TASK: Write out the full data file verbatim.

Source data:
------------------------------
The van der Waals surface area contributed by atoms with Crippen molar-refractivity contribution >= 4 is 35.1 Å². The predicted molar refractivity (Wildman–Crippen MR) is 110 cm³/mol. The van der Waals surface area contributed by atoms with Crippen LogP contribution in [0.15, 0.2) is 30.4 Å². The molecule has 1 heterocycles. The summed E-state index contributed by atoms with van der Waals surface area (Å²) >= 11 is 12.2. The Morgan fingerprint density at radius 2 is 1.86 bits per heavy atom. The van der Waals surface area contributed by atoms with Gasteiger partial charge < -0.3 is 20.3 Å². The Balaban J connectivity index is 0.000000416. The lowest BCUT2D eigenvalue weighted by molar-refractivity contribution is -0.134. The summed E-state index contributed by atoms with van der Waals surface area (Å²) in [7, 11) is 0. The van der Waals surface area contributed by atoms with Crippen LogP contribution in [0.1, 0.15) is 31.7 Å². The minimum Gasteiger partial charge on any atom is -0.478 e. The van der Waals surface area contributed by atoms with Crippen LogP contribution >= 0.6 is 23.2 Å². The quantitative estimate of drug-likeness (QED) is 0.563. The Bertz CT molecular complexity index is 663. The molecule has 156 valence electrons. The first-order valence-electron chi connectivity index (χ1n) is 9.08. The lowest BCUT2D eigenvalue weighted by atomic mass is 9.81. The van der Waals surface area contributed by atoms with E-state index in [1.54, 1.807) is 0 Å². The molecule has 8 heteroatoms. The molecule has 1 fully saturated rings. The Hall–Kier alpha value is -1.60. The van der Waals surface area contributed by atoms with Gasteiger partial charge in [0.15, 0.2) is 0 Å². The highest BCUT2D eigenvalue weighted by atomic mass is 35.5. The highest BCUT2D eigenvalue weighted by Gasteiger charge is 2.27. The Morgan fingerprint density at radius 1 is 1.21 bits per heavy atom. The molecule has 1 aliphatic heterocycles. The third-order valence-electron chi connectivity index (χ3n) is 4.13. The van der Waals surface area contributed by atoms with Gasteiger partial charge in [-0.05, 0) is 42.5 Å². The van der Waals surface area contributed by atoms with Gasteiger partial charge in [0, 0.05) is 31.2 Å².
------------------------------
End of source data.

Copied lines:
The van der Waals surface area contributed by atoms with Crippen molar-refractivity contribution >= 4 is 35.1 Å². The predicted molar refractivity (Wildman–Crippen MR) is 110 cm³/mol. The van der Waals surface area contributed by atoms with Crippen LogP contribution in [0.15, 0.2) is 30.4 Å². The molecule has 1 heterocycles. The summed E-state index contributed by atoms with van der Waals surface area (Å²) >= 11 is 12.2. The Morgan fingerprint density at radius 2 is 1.86 bits per heavy atom. The van der Waals surface area contributed by atoms with Gasteiger partial charge < -0.3 is 20.3 Å². The Balaban J connectivity index is 0.000000416. The lowest BCUT2D eigenvalue weighted by molar-refractivity contribution is -0.134. The summed E-state index contributed by atoms with van der Waals surface area (Å²) in [7, 11) is 0. The van der Waals surface area contributed by atoms with Crippen LogP contribution in [0.1, 0.15) is 31.7 Å². The minimum Gasteiger partial charge on any atom is -0.478 e. The van der Waals surface area contributed by atoms with Crippen LogP contribution >= 0.6 is 23.2 Å². The quantitative estimate of drug-likeness (QED) is 0.563. The Bertz CT molecular complexity index is 663. The molecule has 156 valence electrons. The first-order valence-electron chi connectivity index (χ1n) is 9.08. The lowest BCUT2D eigenvalue weighted by atomic mass is 9.81. The van der Waals surface area contributed by atoms with E-state index in [1.54, 1.807) is 0 Å². The molecule has 8 heteroatoms. The molecule has 1 fully saturated rings. The Hall–Kier alpha value is -1.60. The van der Waals surface area contributed by atoms with Gasteiger partial charge in [0.15, 0.2) is 0 Å². The highest BCUT2D eigenvalue weighted by atomic mass is 35.5. The highest BCUT2D eigenvalue weighted by Gasteiger charge is 2.27. The Morgan fingerprint density at radius 1 is 1.21 bits per heavy atom. The molecule has 1 aliphatic heterocycles. The third-order valence-electron chi connectivity index (χ3n) is 4.13. The van der Waals surface area contributed by atoms with Gasteiger partial charge in [-0.05, 0) is 42.5 Å². The van der Waals surface area contributed by atoms with Gasteiger partial charge in [0, 0.05) is 31.2 Å².